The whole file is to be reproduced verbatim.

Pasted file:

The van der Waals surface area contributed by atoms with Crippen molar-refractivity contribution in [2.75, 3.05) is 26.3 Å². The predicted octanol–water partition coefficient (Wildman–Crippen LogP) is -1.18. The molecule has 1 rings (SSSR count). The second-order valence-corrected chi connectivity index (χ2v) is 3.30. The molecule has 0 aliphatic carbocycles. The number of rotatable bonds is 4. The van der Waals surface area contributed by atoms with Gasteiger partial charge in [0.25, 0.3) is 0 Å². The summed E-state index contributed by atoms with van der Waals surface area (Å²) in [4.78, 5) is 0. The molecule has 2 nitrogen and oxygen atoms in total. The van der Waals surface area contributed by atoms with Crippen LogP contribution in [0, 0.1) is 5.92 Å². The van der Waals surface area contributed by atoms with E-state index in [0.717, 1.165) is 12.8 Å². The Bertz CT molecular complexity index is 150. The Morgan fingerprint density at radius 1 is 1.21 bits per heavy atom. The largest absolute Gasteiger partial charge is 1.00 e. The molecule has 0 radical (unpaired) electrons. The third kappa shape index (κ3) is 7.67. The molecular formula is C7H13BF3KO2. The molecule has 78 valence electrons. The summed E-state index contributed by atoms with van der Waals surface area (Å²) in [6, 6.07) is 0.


The van der Waals surface area contributed by atoms with Crippen molar-refractivity contribution in [2.75, 3.05) is 26.3 Å². The predicted octanol–water partition coefficient (Wildman–Crippen LogP) is -1.18. The molecule has 1 rings (SSSR count). The second-order valence-corrected chi connectivity index (χ2v) is 3.30. The molecule has 0 aliphatic carbocycles. The number of rotatable bonds is 4. The van der Waals surface area contributed by atoms with Gasteiger partial charge in [0.25, 0.3) is 0 Å². The summed E-state index contributed by atoms with van der Waals surface area (Å²) in [4.78, 5) is 0. The molecule has 2 nitrogen and oxygen atoms in total. The van der Waals surface area contributed by atoms with Crippen LogP contribution in [0, 0.1) is 5.92 Å². The van der Waals surface area contributed by atoms with E-state index in [0.717, 1.165) is 12.8 Å². The Bertz CT molecular complexity index is 150. The Morgan fingerprint density at radius 1 is 1.21 bits per heavy atom. The largest absolute Gasteiger partial charge is 1.00 e. The molecule has 0 radical (unpaired) electrons. The third kappa shape index (κ3) is 7.67. The molecular formula is C7H13BF3KO2. The molecule has 78 valence electrons. The summed E-state index contributed by atoms with van der Waals surface area (Å²) in [6, 6.07) is 0.